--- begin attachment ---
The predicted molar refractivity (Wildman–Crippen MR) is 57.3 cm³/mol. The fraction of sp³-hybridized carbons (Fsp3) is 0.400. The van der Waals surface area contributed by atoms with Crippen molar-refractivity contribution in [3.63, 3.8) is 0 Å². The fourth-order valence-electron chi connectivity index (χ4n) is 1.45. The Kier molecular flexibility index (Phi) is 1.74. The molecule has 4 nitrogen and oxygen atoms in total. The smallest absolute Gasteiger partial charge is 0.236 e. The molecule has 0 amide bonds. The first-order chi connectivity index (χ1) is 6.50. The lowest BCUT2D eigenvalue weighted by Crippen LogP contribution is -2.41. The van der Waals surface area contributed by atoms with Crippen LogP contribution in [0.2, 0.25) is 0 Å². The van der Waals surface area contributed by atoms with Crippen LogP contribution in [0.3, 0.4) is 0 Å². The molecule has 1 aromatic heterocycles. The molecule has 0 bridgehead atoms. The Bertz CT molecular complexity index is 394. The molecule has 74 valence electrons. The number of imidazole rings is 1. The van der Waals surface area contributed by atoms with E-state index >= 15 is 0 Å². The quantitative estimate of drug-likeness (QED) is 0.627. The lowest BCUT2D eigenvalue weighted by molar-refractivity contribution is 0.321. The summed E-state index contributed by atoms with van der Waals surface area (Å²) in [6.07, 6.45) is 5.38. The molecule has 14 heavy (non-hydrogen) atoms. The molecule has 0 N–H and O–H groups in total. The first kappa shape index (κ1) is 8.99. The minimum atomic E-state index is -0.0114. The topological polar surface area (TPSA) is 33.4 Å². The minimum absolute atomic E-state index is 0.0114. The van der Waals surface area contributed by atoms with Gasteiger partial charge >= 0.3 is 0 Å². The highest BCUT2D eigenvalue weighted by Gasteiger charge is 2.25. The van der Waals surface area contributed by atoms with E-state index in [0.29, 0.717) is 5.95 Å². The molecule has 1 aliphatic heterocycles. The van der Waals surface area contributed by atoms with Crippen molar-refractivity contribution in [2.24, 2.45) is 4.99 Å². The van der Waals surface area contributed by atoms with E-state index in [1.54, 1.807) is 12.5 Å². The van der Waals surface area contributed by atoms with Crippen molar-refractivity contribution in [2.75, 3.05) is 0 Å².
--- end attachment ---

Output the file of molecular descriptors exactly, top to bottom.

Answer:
The predicted molar refractivity (Wildman–Crippen MR) is 57.3 cm³/mol. The fraction of sp³-hybridized carbons (Fsp3) is 0.400. The van der Waals surface area contributed by atoms with Crippen molar-refractivity contribution in [3.63, 3.8) is 0 Å². The fourth-order valence-electron chi connectivity index (χ4n) is 1.45. The Kier molecular flexibility index (Phi) is 1.74. The molecule has 4 nitrogen and oxygen atoms in total. The smallest absolute Gasteiger partial charge is 0.236 e. The molecule has 0 amide bonds. The first-order chi connectivity index (χ1) is 6.50. The lowest BCUT2D eigenvalue weighted by Crippen LogP contribution is -2.41. The van der Waals surface area contributed by atoms with Crippen LogP contribution in [0.2, 0.25) is 0 Å². The van der Waals surface area contributed by atoms with Crippen LogP contribution in [0.3, 0.4) is 0 Å². The molecule has 1 aromatic heterocycles. The molecule has 0 bridgehead atoms. The Bertz CT molecular complexity index is 394. The molecule has 74 valence electrons. The number of imidazole rings is 1. The van der Waals surface area contributed by atoms with E-state index >= 15 is 0 Å². The quantitative estimate of drug-likeness (QED) is 0.627. The lowest BCUT2D eigenvalue weighted by molar-refractivity contribution is 0.321. The summed E-state index contributed by atoms with van der Waals surface area (Å²) in [6.07, 6.45) is 5.38. The molecule has 14 heavy (non-hydrogen) atoms. The molecule has 0 N–H and O–H groups in total. The first kappa shape index (κ1) is 8.99. The minimum atomic E-state index is -0.0114. The topological polar surface area (TPSA) is 33.4 Å². The minimum absolute atomic E-state index is 0.0114. The van der Waals surface area contributed by atoms with Gasteiger partial charge >= 0.3 is 0 Å². The highest BCUT2D eigenvalue weighted by Gasteiger charge is 2.25. The van der Waals surface area contributed by atoms with E-state index in [0.29, 0.717) is 5.95 Å². The molecule has 1 aliphatic heterocycles. The van der Waals surface area contributed by atoms with Crippen molar-refractivity contribution in [2.24, 2.45) is 4.99 Å². The van der Waals surface area contributed by atoms with E-state index in [1.54, 1.807) is 12.5 Å². The van der Waals surface area contributed by atoms with Crippen molar-refractivity contribution in [2.75, 3.05) is 0 Å².